Filling my Own Shelf with The Eighth Day and The Hammer of God

I write books that I want to read. I like when there are no holes in a plot, when there are setups and payoffs, and when someone doesn’t feel like they’ve been ripped off by an author seeking convenience or their characters not playing by the rules of the world that the author has set up.

As authors, we have to play by the rules we’ve put into place, and we can’t just dump the rules or put them aside to get to the end. I think that the human factor, and the thought process behind what a character does is appealing in my books because I come out of a screenplay discipline, where it’s all about the action that is then supported by text, but rarely do you go into subtext, context, pretext.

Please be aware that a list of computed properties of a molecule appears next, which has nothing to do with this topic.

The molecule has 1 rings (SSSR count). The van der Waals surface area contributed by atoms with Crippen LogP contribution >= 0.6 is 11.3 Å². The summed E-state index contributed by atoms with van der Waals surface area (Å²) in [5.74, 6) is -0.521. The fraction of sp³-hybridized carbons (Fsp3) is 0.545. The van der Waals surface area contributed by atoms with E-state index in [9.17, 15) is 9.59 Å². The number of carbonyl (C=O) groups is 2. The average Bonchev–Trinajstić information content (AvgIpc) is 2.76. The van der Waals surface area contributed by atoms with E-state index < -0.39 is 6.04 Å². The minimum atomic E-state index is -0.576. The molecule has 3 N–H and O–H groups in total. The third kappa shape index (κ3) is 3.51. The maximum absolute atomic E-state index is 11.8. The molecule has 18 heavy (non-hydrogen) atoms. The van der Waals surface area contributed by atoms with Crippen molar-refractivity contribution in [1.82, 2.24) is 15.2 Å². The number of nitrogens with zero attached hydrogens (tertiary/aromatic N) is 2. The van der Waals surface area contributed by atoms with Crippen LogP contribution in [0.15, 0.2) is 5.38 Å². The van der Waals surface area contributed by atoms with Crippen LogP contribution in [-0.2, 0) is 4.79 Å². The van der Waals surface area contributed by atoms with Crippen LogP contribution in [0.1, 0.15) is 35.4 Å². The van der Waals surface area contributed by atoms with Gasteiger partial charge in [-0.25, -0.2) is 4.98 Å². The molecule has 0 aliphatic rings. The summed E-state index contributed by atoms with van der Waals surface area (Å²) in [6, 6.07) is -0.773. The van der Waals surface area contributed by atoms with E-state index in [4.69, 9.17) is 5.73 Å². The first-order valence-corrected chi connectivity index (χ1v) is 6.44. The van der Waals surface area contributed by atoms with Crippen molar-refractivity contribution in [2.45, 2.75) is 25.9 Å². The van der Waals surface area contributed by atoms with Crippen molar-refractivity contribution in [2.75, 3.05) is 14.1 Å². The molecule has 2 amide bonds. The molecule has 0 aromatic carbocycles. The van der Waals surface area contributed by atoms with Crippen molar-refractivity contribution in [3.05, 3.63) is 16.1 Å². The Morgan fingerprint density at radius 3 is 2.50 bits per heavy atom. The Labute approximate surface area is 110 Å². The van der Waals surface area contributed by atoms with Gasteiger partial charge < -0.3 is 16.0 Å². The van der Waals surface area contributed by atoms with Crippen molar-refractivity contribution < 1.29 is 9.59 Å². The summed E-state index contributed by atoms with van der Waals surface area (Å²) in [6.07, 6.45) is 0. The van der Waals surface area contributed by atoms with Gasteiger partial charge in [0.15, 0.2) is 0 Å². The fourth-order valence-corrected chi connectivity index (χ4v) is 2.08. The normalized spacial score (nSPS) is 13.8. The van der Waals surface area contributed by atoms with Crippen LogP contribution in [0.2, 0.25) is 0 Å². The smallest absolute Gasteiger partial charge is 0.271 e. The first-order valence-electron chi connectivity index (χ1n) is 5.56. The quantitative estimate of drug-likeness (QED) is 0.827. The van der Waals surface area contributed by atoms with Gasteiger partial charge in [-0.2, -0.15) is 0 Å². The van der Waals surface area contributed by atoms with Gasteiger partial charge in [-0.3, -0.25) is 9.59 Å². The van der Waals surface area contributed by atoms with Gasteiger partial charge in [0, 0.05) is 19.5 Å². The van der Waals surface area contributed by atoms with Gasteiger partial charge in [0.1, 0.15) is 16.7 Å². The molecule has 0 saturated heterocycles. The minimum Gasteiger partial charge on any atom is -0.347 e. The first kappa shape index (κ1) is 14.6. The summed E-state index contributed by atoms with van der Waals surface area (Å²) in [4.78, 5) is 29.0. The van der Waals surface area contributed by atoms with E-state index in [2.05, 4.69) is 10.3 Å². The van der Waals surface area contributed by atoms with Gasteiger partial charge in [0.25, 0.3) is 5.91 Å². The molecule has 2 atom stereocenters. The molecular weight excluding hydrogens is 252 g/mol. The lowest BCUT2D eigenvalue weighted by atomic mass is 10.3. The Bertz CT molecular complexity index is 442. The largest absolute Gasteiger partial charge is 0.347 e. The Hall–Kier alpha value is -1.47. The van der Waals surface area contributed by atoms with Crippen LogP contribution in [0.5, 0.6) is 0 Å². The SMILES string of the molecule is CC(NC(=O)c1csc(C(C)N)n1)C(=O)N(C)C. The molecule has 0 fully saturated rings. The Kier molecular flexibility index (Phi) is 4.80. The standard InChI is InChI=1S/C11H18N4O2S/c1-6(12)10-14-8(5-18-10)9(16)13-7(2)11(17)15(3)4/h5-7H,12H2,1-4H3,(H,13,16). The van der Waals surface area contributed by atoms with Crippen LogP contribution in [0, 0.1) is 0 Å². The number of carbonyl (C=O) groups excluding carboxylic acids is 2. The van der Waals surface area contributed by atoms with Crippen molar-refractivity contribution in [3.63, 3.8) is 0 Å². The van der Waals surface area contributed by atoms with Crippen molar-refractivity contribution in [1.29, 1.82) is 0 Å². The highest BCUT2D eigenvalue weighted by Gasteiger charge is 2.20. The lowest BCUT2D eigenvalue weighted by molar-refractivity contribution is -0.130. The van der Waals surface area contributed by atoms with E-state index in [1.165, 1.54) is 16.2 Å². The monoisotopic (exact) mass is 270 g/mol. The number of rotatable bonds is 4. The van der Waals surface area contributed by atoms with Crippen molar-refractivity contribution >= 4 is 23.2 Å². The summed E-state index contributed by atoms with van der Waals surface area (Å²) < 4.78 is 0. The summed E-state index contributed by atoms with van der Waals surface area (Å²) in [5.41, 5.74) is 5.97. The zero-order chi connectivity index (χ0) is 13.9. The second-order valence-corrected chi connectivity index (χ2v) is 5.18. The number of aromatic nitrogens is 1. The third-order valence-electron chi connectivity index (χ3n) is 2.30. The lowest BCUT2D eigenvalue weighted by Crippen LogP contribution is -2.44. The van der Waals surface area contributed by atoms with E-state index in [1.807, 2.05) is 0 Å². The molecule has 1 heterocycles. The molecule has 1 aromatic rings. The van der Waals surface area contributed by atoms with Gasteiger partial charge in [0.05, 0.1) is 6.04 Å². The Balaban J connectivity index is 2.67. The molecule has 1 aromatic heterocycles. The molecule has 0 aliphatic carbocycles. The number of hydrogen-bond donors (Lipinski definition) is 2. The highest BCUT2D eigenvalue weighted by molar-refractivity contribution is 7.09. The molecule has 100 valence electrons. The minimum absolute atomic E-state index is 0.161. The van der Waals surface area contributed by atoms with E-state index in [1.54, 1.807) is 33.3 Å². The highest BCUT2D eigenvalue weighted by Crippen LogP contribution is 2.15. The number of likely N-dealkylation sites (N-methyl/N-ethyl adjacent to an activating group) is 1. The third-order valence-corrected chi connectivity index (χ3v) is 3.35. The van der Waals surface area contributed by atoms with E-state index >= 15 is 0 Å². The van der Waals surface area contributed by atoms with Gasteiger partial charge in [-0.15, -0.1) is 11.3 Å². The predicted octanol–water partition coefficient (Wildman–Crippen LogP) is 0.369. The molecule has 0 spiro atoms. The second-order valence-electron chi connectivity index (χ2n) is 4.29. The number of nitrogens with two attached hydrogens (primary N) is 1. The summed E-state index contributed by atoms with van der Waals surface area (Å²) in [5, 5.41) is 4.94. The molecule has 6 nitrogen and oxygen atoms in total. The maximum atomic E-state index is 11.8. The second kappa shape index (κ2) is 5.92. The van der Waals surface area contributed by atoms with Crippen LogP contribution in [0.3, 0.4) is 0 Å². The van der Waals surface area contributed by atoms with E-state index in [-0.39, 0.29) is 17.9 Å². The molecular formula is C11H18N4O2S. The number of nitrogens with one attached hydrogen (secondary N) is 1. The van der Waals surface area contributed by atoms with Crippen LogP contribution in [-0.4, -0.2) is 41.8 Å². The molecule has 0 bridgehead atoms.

So the novel form, or the prose form, allows me to actually get into the character’s head and approach a technical story from a human perspective. I hope that when I do that, that I’m kind of joining into the thought process of the reader. Even if the reader doesn’t understand nuclear physics, they can resonate with the character who does, and get a common touch point in which the character’s actions are explained.

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